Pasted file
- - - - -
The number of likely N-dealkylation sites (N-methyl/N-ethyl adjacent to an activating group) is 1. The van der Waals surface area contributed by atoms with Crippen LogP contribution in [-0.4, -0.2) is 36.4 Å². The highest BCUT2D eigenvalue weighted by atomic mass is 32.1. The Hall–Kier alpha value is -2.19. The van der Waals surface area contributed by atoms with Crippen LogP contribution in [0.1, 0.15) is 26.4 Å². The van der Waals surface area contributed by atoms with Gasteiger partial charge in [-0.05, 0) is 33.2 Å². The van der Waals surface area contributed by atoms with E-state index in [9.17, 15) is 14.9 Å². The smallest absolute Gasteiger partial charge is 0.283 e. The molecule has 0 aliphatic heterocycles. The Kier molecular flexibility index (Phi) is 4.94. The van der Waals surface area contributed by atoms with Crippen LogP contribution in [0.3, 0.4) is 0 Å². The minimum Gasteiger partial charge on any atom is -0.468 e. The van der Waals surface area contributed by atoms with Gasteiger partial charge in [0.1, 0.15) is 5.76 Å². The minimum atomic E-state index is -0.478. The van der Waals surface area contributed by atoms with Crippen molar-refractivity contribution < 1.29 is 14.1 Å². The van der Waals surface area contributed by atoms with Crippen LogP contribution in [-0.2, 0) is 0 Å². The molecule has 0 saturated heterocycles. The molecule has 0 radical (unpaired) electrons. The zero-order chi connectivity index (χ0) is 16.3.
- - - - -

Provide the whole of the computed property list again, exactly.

The number of likely N-dealkylation sites (N-methyl/N-ethyl adjacent to an activating group) is 1. The van der Waals surface area contributed by atoms with Crippen LogP contribution in [-0.4, -0.2) is 36.4 Å². The highest BCUT2D eigenvalue weighted by atomic mass is 32.1. The Hall–Kier alpha value is -2.19. The van der Waals surface area contributed by atoms with Crippen LogP contribution in [0.1, 0.15) is 26.4 Å². The van der Waals surface area contributed by atoms with Gasteiger partial charge in [-0.05, 0) is 33.2 Å². The van der Waals surface area contributed by atoms with E-state index in [9.17, 15) is 14.9 Å². The smallest absolute Gasteiger partial charge is 0.283 e. The molecule has 0 aliphatic heterocycles. The Kier molecular flexibility index (Phi) is 4.94. The van der Waals surface area contributed by atoms with Crippen LogP contribution in [0.3, 0.4) is 0 Å². The minimum Gasteiger partial charge on any atom is -0.468 e. The van der Waals surface area contributed by atoms with Gasteiger partial charge in [0.1, 0.15) is 5.76 Å². The minimum atomic E-state index is -0.478. The van der Waals surface area contributed by atoms with Crippen molar-refractivity contribution < 1.29 is 14.1 Å². The van der Waals surface area contributed by atoms with Crippen LogP contribution in [-0.2, 0) is 0 Å². The molecule has 0 saturated heterocycles. The molecule has 0 radical (unpaired) electrons. The zero-order chi connectivity index (χ0) is 16.3.